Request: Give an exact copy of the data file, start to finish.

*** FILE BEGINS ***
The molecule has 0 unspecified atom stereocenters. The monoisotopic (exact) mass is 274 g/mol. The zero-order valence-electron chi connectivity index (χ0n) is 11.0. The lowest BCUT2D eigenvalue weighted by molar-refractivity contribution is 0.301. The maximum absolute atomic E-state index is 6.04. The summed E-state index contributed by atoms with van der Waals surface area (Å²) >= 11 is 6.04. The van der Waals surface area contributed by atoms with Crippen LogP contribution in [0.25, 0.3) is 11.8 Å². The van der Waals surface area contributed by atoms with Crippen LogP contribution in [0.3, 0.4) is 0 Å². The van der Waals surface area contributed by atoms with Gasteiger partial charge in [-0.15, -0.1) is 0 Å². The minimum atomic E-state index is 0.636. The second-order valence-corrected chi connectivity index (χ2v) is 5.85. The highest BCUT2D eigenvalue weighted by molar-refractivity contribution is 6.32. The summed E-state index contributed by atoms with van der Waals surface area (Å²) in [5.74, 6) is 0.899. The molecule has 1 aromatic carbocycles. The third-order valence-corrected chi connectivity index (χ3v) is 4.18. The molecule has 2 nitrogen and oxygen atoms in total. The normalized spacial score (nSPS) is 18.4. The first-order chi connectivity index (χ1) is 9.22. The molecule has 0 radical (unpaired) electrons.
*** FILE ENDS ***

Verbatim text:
The molecule has 0 unspecified atom stereocenters. The monoisotopic (exact) mass is 274 g/mol. The zero-order valence-electron chi connectivity index (χ0n) is 11.0. The lowest BCUT2D eigenvalue weighted by molar-refractivity contribution is 0.301. The maximum absolute atomic E-state index is 6.04. The summed E-state index contributed by atoms with van der Waals surface area (Å²) >= 11 is 6.04. The van der Waals surface area contributed by atoms with Crippen LogP contribution in [0.25, 0.3) is 11.8 Å². The van der Waals surface area contributed by atoms with Crippen LogP contribution in [0.3, 0.4) is 0 Å². The van der Waals surface area contributed by atoms with Gasteiger partial charge in [-0.15, -0.1) is 0 Å². The minimum atomic E-state index is 0.636. The second-order valence-corrected chi connectivity index (χ2v) is 5.85. The highest BCUT2D eigenvalue weighted by molar-refractivity contribution is 6.32. The summed E-state index contributed by atoms with van der Waals surface area (Å²) in [5.74, 6) is 0.899. The molecule has 1 aromatic carbocycles. The third-order valence-corrected chi connectivity index (χ3v) is 4.18. The molecule has 2 nitrogen and oxygen atoms in total. The normalized spacial score (nSPS) is 18.4. The first-order chi connectivity index (χ1) is 9.22. The molecule has 0 radical (unpaired) electrons.